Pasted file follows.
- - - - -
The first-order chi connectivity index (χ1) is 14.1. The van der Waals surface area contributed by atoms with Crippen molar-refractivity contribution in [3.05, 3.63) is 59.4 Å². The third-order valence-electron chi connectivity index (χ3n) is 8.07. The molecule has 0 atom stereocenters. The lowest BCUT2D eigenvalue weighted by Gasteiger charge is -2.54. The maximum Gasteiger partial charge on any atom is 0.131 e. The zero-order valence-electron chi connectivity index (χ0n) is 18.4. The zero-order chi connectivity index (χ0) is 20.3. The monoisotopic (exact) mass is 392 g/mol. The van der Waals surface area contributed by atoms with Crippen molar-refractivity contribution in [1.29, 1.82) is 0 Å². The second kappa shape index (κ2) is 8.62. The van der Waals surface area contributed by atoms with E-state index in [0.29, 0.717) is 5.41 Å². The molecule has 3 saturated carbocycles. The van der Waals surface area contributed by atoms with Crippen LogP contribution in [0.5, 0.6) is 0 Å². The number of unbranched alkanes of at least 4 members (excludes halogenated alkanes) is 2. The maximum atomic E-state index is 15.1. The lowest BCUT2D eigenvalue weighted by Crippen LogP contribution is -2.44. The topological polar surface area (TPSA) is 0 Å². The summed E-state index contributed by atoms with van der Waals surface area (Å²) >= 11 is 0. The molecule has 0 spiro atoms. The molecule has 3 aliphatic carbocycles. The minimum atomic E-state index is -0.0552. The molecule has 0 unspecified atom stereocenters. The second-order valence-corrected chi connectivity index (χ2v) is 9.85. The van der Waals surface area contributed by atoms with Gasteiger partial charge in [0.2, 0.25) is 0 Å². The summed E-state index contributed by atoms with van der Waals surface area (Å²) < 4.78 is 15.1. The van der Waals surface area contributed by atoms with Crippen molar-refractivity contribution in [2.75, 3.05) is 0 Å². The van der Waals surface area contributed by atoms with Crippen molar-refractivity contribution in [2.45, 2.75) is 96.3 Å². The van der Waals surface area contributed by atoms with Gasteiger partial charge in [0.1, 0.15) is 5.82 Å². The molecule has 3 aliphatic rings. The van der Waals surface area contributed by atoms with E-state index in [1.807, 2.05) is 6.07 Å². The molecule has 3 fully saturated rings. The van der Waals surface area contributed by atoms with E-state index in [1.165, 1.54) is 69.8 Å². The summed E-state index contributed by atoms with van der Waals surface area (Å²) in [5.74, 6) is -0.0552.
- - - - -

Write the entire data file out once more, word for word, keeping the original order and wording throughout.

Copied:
The first-order chi connectivity index (χ1) is 14.1. The van der Waals surface area contributed by atoms with Crippen molar-refractivity contribution in [3.05, 3.63) is 59.4 Å². The third-order valence-electron chi connectivity index (χ3n) is 8.07. The molecule has 0 atom stereocenters. The lowest BCUT2D eigenvalue weighted by Gasteiger charge is -2.54. The maximum Gasteiger partial charge on any atom is 0.131 e. The zero-order valence-electron chi connectivity index (χ0n) is 18.4. The zero-order chi connectivity index (χ0) is 20.3. The monoisotopic (exact) mass is 392 g/mol. The van der Waals surface area contributed by atoms with Crippen molar-refractivity contribution in [1.29, 1.82) is 0 Å². The second kappa shape index (κ2) is 8.62. The van der Waals surface area contributed by atoms with E-state index in [0.29, 0.717) is 5.41 Å². The molecule has 3 saturated carbocycles. The van der Waals surface area contributed by atoms with Crippen LogP contribution in [0.5, 0.6) is 0 Å². The number of unbranched alkanes of at least 4 members (excludes halogenated alkanes) is 2. The maximum atomic E-state index is 15.1. The lowest BCUT2D eigenvalue weighted by Crippen LogP contribution is -2.44. The topological polar surface area (TPSA) is 0 Å². The summed E-state index contributed by atoms with van der Waals surface area (Å²) >= 11 is 0. The molecule has 0 spiro atoms. The molecule has 3 aliphatic carbocycles. The minimum atomic E-state index is -0.0552. The molecule has 0 unspecified atom stereocenters. The second-order valence-corrected chi connectivity index (χ2v) is 9.85. The van der Waals surface area contributed by atoms with Gasteiger partial charge in [0.2, 0.25) is 0 Å². The summed E-state index contributed by atoms with van der Waals surface area (Å²) < 4.78 is 15.1. The van der Waals surface area contributed by atoms with Crippen molar-refractivity contribution in [2.75, 3.05) is 0 Å². The van der Waals surface area contributed by atoms with Crippen molar-refractivity contribution in [2.45, 2.75) is 96.3 Å². The van der Waals surface area contributed by atoms with Gasteiger partial charge in [0.1, 0.15) is 5.82 Å². The molecule has 3 aliphatic rings. The van der Waals surface area contributed by atoms with E-state index in [1.807, 2.05) is 6.07 Å². The molecule has 3 fully saturated rings. The van der Waals surface area contributed by atoms with E-state index in [1.165, 1.54) is 69.8 Å². The summed E-state index contributed by atoms with van der Waals surface area (Å²) in [5.74, 6) is -0.0552.